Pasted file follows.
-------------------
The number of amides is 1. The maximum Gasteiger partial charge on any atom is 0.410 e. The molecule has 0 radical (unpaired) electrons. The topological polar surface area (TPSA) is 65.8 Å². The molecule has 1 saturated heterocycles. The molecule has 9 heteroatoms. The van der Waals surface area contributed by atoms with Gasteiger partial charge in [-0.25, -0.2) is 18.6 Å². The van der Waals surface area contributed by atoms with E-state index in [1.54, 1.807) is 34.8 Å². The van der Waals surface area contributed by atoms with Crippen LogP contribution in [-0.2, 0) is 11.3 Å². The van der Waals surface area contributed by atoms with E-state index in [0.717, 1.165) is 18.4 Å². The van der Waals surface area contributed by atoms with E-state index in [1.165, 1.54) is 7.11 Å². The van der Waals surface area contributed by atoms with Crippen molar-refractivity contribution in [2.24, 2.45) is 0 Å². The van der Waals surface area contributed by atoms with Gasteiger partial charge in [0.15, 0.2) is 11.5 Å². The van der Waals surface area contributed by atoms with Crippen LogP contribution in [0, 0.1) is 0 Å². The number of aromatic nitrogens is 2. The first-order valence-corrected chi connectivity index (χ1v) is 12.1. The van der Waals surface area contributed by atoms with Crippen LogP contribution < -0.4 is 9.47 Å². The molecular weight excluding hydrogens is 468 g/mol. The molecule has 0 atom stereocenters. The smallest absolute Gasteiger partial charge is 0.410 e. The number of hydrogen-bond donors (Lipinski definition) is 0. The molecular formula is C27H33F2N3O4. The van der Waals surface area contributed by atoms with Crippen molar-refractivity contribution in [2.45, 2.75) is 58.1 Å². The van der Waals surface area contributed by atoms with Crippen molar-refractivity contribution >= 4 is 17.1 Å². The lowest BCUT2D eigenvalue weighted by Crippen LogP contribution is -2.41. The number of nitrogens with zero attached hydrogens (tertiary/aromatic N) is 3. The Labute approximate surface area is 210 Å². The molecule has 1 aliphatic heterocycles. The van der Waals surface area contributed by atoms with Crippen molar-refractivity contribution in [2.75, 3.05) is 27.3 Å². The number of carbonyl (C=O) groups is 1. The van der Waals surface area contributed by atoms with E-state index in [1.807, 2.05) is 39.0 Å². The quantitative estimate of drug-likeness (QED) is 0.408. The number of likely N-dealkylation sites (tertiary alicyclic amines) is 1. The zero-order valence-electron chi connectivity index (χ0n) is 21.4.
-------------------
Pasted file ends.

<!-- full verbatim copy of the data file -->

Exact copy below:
The number of amides is 1. The maximum Gasteiger partial charge on any atom is 0.410 e. The molecule has 0 radical (unpaired) electrons. The topological polar surface area (TPSA) is 65.8 Å². The molecule has 1 saturated heterocycles. The molecule has 9 heteroatoms. The van der Waals surface area contributed by atoms with Gasteiger partial charge in [-0.25, -0.2) is 18.6 Å². The van der Waals surface area contributed by atoms with E-state index in [1.54, 1.807) is 34.8 Å². The van der Waals surface area contributed by atoms with Crippen LogP contribution in [-0.2, 0) is 11.3 Å². The van der Waals surface area contributed by atoms with E-state index in [0.717, 1.165) is 18.4 Å². The van der Waals surface area contributed by atoms with E-state index in [1.165, 1.54) is 7.11 Å². The van der Waals surface area contributed by atoms with Crippen molar-refractivity contribution in [2.24, 2.45) is 0 Å². The van der Waals surface area contributed by atoms with Gasteiger partial charge in [0.15, 0.2) is 11.5 Å². The van der Waals surface area contributed by atoms with Crippen LogP contribution in [0, 0.1) is 0 Å². The number of aromatic nitrogens is 2. The first-order valence-corrected chi connectivity index (χ1v) is 12.1. The van der Waals surface area contributed by atoms with Crippen LogP contribution < -0.4 is 9.47 Å². The molecular weight excluding hydrogens is 468 g/mol. The molecule has 0 atom stereocenters. The smallest absolute Gasteiger partial charge is 0.410 e. The number of hydrogen-bond donors (Lipinski definition) is 0. The molecular formula is C27H33F2N3O4. The van der Waals surface area contributed by atoms with Crippen molar-refractivity contribution in [2.45, 2.75) is 58.1 Å². The van der Waals surface area contributed by atoms with Crippen molar-refractivity contribution >= 4 is 17.1 Å². The lowest BCUT2D eigenvalue weighted by Crippen LogP contribution is -2.41. The number of nitrogens with zero attached hydrogens (tertiary/aromatic N) is 3. The Labute approximate surface area is 210 Å². The molecule has 1 aliphatic heterocycles. The van der Waals surface area contributed by atoms with Crippen molar-refractivity contribution in [2.75, 3.05) is 27.3 Å². The number of carbonyl (C=O) groups is 1. The van der Waals surface area contributed by atoms with E-state index in [1.807, 2.05) is 39.0 Å². The quantitative estimate of drug-likeness (QED) is 0.408. The number of likely N-dealkylation sites (tertiary alicyclic amines) is 1. The zero-order valence-electron chi connectivity index (χ0n) is 21.4.